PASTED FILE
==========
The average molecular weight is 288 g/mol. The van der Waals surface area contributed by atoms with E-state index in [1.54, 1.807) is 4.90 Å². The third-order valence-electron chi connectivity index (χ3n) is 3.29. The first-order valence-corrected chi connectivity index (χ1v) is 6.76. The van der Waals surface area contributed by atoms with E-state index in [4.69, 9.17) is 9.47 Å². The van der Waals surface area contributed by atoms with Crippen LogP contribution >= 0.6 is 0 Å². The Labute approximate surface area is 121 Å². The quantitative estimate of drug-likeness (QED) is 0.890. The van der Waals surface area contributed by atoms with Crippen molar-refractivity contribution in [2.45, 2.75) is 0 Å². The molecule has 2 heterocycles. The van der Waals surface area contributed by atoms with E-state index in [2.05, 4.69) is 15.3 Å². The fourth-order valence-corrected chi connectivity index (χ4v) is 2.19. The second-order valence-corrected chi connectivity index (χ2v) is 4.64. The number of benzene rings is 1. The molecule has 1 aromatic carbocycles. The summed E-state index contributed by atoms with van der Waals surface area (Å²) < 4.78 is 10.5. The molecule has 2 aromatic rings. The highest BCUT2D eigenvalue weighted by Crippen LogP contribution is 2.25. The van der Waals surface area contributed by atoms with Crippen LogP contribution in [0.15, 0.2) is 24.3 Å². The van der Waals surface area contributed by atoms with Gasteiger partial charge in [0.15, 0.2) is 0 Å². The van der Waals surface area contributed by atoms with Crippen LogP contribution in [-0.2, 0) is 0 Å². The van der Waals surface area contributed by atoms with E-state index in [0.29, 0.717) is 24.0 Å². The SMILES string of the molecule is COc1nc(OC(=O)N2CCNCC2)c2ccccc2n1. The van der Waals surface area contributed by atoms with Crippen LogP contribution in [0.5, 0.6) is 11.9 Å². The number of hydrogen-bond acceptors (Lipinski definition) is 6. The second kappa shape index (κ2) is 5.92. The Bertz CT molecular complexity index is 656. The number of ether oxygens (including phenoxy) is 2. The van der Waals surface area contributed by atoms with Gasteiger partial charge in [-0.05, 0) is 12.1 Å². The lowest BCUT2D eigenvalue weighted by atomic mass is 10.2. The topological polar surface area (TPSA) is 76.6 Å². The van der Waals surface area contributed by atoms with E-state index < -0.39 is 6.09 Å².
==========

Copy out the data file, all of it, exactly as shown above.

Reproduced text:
The average molecular weight is 288 g/mol. The van der Waals surface area contributed by atoms with E-state index in [1.54, 1.807) is 4.90 Å². The third-order valence-electron chi connectivity index (χ3n) is 3.29. The first-order valence-corrected chi connectivity index (χ1v) is 6.76. The van der Waals surface area contributed by atoms with E-state index in [4.69, 9.17) is 9.47 Å². The van der Waals surface area contributed by atoms with Crippen LogP contribution >= 0.6 is 0 Å². The Labute approximate surface area is 121 Å². The quantitative estimate of drug-likeness (QED) is 0.890. The van der Waals surface area contributed by atoms with Crippen molar-refractivity contribution in [2.45, 2.75) is 0 Å². The molecule has 2 heterocycles. The van der Waals surface area contributed by atoms with E-state index in [2.05, 4.69) is 15.3 Å². The fourth-order valence-corrected chi connectivity index (χ4v) is 2.19. The second-order valence-corrected chi connectivity index (χ2v) is 4.64. The number of benzene rings is 1. The molecule has 1 aromatic carbocycles. The summed E-state index contributed by atoms with van der Waals surface area (Å²) < 4.78 is 10.5. The molecule has 2 aromatic rings. The highest BCUT2D eigenvalue weighted by Crippen LogP contribution is 2.25. The van der Waals surface area contributed by atoms with Crippen LogP contribution in [0.15, 0.2) is 24.3 Å². The van der Waals surface area contributed by atoms with Gasteiger partial charge in [0.15, 0.2) is 0 Å². The van der Waals surface area contributed by atoms with Crippen LogP contribution in [-0.2, 0) is 0 Å². The van der Waals surface area contributed by atoms with E-state index in [0.29, 0.717) is 24.0 Å². The SMILES string of the molecule is COc1nc(OC(=O)N2CCNCC2)c2ccccc2n1. The van der Waals surface area contributed by atoms with Crippen LogP contribution in [0.5, 0.6) is 11.9 Å². The number of hydrogen-bond acceptors (Lipinski definition) is 6. The second kappa shape index (κ2) is 5.92. The Bertz CT molecular complexity index is 656. The number of ether oxygens (including phenoxy) is 2. The van der Waals surface area contributed by atoms with Gasteiger partial charge in [-0.05, 0) is 12.1 Å². The lowest BCUT2D eigenvalue weighted by atomic mass is 10.2. The topological polar surface area (TPSA) is 76.6 Å². The van der Waals surface area contributed by atoms with E-state index < -0.39 is 6.09 Å².